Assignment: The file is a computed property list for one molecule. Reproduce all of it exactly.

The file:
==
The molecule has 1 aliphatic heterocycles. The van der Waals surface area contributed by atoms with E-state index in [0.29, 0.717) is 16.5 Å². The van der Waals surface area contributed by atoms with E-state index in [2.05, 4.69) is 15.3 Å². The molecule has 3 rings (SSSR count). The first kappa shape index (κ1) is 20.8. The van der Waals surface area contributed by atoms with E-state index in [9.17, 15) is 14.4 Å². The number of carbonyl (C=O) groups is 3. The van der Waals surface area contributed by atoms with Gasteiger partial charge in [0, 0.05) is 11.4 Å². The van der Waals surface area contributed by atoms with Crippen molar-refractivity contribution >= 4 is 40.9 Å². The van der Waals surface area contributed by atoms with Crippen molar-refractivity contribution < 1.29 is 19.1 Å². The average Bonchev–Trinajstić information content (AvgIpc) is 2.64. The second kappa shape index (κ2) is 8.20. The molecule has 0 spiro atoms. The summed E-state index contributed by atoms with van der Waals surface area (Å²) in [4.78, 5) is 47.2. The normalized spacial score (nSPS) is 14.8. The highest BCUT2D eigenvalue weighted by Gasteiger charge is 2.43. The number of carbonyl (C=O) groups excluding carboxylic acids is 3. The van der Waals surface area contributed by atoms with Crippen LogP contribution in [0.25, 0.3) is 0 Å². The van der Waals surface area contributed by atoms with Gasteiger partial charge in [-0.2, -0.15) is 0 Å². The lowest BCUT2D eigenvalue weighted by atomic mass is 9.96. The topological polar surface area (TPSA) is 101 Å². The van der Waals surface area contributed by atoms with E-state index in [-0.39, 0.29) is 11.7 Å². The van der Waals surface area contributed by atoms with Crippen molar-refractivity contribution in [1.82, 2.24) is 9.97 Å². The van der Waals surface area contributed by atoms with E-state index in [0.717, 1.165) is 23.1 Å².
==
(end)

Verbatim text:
The molecule has 1 aliphatic heterocycles. The van der Waals surface area contributed by atoms with E-state index in [0.29, 0.717) is 16.5 Å². The van der Waals surface area contributed by atoms with E-state index in [2.05, 4.69) is 15.3 Å². The molecule has 3 rings (SSSR count). The first kappa shape index (κ1) is 20.8. The van der Waals surface area contributed by atoms with E-state index in [9.17, 15) is 14.4 Å². The number of carbonyl (C=O) groups is 3. The van der Waals surface area contributed by atoms with Gasteiger partial charge in [0, 0.05) is 11.4 Å². The van der Waals surface area contributed by atoms with Crippen molar-refractivity contribution >= 4 is 40.9 Å². The van der Waals surface area contributed by atoms with Crippen molar-refractivity contribution < 1.29 is 19.1 Å². The average Bonchev–Trinajstić information content (AvgIpc) is 2.64. The second kappa shape index (κ2) is 8.20. The molecule has 0 spiro atoms. The summed E-state index contributed by atoms with van der Waals surface area (Å²) in [4.78, 5) is 47.2. The normalized spacial score (nSPS) is 14.8. The highest BCUT2D eigenvalue weighted by Gasteiger charge is 2.43. The number of carbonyl (C=O) groups excluding carboxylic acids is 3. The van der Waals surface area contributed by atoms with Crippen LogP contribution in [0.25, 0.3) is 0 Å². The van der Waals surface area contributed by atoms with Gasteiger partial charge in [-0.2, -0.15) is 0 Å². The lowest BCUT2D eigenvalue weighted by atomic mass is 9.96. The topological polar surface area (TPSA) is 101 Å². The van der Waals surface area contributed by atoms with E-state index in [-0.39, 0.29) is 11.7 Å². The van der Waals surface area contributed by atoms with Crippen molar-refractivity contribution in [1.82, 2.24) is 9.97 Å². The van der Waals surface area contributed by atoms with E-state index in [0.717, 1.165) is 23.1 Å².